Qantas is slashing more international flights as it grapples with falling demand due to the escalating coronavirus outbreak in countries beyond China.
The latest cuts to destinations including Tokyo, Sapporo, Osaka, Hong Kong and Auckland are on top of its grounding of the equivalent of 18 planes in February as it cut international and domestic capacity.
“The coronavirus situation and its impact on international travel demand is evolving and we’re monitoring closely,” the airline said on Friday.
“Further changes are expected.”
Airlines have been hit particularly hard by the virus outbreak. The International Air Transport Association said on Friday the epidemic could rob commercial airlines of up to $US113 billion ($170 billion) in revenue this year – more than three times as much as it predicted just two weeks ago.
“In little over two months, the industry’s prospects in much of the world have taken a dramatic turn for the worse,” president Alexandre de Juniac, said.
The rapid shift in fortune was “almost without precedent,” he said.
Qantas has already cut flights after posting a 3.9 per cent reduced half-year profit of $445 million in February.
Those cutbacks also applied to Jetstar Asia, which reduced capacity by 14 per cent.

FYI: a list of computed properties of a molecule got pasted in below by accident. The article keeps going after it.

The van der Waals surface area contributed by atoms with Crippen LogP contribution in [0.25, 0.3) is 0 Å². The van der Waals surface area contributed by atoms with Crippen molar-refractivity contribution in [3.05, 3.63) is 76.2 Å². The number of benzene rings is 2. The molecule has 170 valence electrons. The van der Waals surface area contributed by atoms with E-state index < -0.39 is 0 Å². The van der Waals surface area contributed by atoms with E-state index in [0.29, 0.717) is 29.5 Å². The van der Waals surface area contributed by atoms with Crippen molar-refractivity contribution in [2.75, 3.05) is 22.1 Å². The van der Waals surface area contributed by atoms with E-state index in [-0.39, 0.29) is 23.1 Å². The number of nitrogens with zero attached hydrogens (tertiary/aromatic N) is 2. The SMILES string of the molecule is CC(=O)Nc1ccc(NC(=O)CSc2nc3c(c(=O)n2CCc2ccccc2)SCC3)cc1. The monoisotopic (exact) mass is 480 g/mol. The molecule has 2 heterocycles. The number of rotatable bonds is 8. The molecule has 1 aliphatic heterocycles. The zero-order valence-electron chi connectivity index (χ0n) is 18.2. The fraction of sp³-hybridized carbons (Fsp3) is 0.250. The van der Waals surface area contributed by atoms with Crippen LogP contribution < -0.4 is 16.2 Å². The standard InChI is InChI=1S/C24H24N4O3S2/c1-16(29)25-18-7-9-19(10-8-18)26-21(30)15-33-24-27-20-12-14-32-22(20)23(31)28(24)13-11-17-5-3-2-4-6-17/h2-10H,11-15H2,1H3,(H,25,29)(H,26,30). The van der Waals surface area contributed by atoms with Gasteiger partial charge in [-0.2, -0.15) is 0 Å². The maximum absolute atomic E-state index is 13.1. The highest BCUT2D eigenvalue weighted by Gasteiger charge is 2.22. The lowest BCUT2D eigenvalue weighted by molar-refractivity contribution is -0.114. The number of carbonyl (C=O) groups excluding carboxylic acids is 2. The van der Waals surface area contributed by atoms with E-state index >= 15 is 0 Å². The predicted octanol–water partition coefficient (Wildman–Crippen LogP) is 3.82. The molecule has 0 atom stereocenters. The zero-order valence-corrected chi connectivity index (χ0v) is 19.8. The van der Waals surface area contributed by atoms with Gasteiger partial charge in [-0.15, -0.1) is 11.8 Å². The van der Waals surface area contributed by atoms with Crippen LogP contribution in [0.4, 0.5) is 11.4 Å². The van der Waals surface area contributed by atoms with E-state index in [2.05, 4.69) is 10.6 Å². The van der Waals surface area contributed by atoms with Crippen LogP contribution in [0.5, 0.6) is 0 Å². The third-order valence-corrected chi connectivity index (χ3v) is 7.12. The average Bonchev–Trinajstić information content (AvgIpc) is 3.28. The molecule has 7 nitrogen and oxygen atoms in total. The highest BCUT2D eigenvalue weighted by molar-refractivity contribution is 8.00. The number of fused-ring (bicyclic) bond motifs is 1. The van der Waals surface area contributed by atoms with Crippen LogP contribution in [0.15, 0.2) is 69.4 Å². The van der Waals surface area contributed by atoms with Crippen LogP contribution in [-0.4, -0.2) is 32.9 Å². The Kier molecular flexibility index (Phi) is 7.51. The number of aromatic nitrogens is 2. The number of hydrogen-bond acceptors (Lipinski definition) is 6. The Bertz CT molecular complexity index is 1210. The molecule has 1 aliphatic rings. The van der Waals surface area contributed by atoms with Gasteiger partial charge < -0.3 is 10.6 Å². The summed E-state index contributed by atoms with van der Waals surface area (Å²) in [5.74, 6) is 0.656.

By Friday afternoon, Australia had recorded 60 cases of COVID-19 and two elderly people had died from the virus.
Globally, the coronavirus has spread to more than 60 countries.
Almost 91,000 people have been infected and more than 3000 have died, most of them in China.
With the virus spreading rapidly, international tourist bookings to Australia plunged by 56 per cent in the past month, Tourism Minister Simon Birmingham said on radio.
Australia also ordered its first school closure on Friday after a 16-year-old pupil at a Sydney high school tested positive for the deadly coronavirus.
Shares in Qantas fell 5.03 per cent to a more than two-year low of $4.815 by 1220 AEDT on Friday.
The company has not closed higher on the ASX since February 20 and its share price has shed about 35 per cent since hitting an historic high of $7.46 in December, a $3.94 billion reduction in market capitalisation.
Meanwhile, Qantas’ loss-making domestic rival Virgin Australia is holding meetings and calls with debt investors on Friday to discuss its recent interim results, a Virgin spokesman said, following a report in The Australian Financial Review there were concerns about falls in the airline’s bond prices.
Virgin also said in February it would cut domestic and international flights in February. It is continuing to monitor demand and will make more adjustments if needed, a spokesman said.
Virgin is to abandon the “challenging” Sydney-Hong Kong route and cut short-term capacity on Trans-Tasman and Cairns routes. Its subsidiary Tigerair is to quit five domestic routes.
Air New Zealand and Singapore Airlines this week also announced further capacity cuts than initially planned as the epidemic spreads to more countries.